“The contract was signed right in front of me. I saw the contract and he just ripped it out of my hands. He goes, if you don’t like it, don’t fight. But I had already sold over 500 tickets, so I couldn’t let my people down,” says Carrion.
“He challenged me and said if I thought it was that easy I should just do it myself. So that's what I did.”
But even though Carrion is proud of his success as a promoter — he maintains that in less than a year, he took over the business of the promoter who had shorted him — he acknowledges that managing yourself as a fighter is unwise.
“As a fighter, to manage yourself, it’s kind of hard. Once you get a good team to help you out, you got your attorneys who can negotiate all your business for you, it gets easier. But when you start, you need to focus on just one thing, and that’s winning the fight.”
Jessie Vargas, a former light welterweight champion, emphasizes trust.
“Anyone that can benefit from you, or can see themselves benefitting from you, and also people who think they can help you. You have people all over the place,” says Vargas.
So when he teamed up with manager Cameron Dunkin, Vargas had already known him and been watching him for years.
"I look at his history. I look at what he's done for fighters,he relationship that he keeps with the fighters that he helps, and I liked that,” says Vargas. “That's when I wanted to be connected with him.”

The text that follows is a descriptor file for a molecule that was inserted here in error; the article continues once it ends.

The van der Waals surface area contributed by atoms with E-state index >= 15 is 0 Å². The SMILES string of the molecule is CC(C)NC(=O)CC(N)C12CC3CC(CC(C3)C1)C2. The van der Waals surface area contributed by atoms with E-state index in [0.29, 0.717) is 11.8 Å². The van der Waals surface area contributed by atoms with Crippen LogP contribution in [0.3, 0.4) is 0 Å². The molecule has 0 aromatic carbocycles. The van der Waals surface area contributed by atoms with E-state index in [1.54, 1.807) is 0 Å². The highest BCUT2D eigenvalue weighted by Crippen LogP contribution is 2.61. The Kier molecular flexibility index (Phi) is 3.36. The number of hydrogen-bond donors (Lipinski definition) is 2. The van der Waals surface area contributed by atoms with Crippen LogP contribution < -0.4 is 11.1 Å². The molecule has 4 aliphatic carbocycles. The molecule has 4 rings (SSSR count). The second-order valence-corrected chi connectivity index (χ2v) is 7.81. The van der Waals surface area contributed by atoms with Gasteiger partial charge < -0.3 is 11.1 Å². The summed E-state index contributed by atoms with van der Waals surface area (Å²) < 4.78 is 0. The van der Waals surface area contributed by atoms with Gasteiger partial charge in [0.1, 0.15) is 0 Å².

Vargas, 26, who considers himself in the prime of his career, says he’s still getting a hang of the business side of boxing.
“Any athlete needs to know the business side of the game. I understand that we love this sport, but it's also a business and we need to inform ourselves more about the business,” says Vargas, who adds that one of his concerns is whether “the numbers make sense.”
Most people say that ultimately, longterm success and longevity will rest on the fighter’s shoulders.
“As a fighter, the only thing you know is about fighting and that’s it,” says Carrion. “In life, you got to take chances. It’s part of the business, but some fighters get screwed over and you got to learn. And it’s tough. You need to try to connect yourself with the right people.”
“You got to have someone that’s going to take care of you.”